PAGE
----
Taking pictures I've discovered don't really show the amount of surface detail needed to discern what is loose or been disturbed. Even when the surface has already been partly of wholly sanded down to wood or else stripped, or some of it, sealed before a painter even arrives on the job.

You could outline a layout of the place, and mark places patched/wet sanded. But I keep coming back to the idea that it's going to be really difficult to show that I followed the sq ft rule, when I actually did, when everything is paint covered. Is this left to the "ruling parties" personal judgement?

Another thing, is lead dust. If there is dust in the place and I didn't create it...I don't even own a HEPA vac. What then? Can enforcement discern wood-lead dust by sawing from hand-sanding trim?

It almost seems like someone has to witness someone sanding. Unless they could discreetly remove layer(s) of paint for any abrasion tracking.
This isn't CSI.

Pretty much either someone turns you in, or permits issued are checked against build date and documentation checked.

The worst case is some kid gets lead poisoning. Lawyers go in and everyone who worked on it us going to get sued. Have your scope of work and work practices ready. That's what you need to be ready for.

I also recommend you use HEPA vacs, even if they aren't RRP compliant. It's a general recommendation for any homeowner from HUD or the EPA, but it isn't a requirement. Ridgid also has a compliant HEPA vac at a resonable price, or they used to.
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Old 11-26-2018, 10:44 AM   #50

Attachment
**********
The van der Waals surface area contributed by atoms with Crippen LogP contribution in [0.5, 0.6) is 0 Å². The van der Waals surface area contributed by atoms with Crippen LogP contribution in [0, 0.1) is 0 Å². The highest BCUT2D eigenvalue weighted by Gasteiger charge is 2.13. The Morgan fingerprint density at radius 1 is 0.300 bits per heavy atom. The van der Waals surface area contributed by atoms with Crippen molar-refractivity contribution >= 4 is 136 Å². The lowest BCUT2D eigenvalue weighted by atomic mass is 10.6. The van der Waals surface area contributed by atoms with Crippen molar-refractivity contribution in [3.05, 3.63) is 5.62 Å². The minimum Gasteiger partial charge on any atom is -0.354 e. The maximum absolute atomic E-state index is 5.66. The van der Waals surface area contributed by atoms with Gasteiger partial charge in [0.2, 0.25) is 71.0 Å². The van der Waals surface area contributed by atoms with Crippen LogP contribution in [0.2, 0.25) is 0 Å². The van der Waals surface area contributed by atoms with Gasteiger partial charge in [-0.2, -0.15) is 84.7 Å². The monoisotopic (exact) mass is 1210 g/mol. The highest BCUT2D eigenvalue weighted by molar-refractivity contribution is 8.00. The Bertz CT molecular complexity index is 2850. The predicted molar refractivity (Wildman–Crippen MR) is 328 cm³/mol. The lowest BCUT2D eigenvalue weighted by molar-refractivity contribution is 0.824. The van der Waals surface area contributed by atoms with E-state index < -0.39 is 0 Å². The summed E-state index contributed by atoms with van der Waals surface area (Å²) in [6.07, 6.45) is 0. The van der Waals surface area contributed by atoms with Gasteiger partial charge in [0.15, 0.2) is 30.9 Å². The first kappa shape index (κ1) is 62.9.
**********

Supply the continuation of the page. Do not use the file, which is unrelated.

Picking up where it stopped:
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Re: Older Homes, And The Lead Paint Deal


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This isn't CSI.

Pretty much either someone turns you in, or permits issued are checked against build date and documentation checked.

The worst case is some kid gets lead poisoning. Lawyers go in and everyone who worked on it us going to get sued. Have your scope of work and work practices ready. That's what you need to be ready for.

I also recommend you use HEPA vacs, even if they aren't RRP compliant. It's a general recommendation for any homeowner from HUD or the EPA, but it isn't a requirement. Ridgid also has a compliant HEPA vac at a resonable price, or they used to.
You say permits issued against build date. I have a chance to do a job where the permit was issued some time ago, more than six months before I arrived...where someone else did sanding and stripping. Then left.

Scope of work/work practice - as outlined in contract I take it?

I won't be doing any sanding on these projects. Homeowners must be willing to a accept a rougher finish, which I've never done.

One option I see is to let them do some "scratch sanding" if they want it smooth, before finish coat. But don't know how an "authority" would view this...splitting up of the work between homeowner and contractor. If they might still view it as part of "my project" even though homeowners are free to do as they wish basically. Things could get murky.

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Old 11-26-2018, 10:54 AM   #51
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Re: Older Homes, And The Lead Paint Deal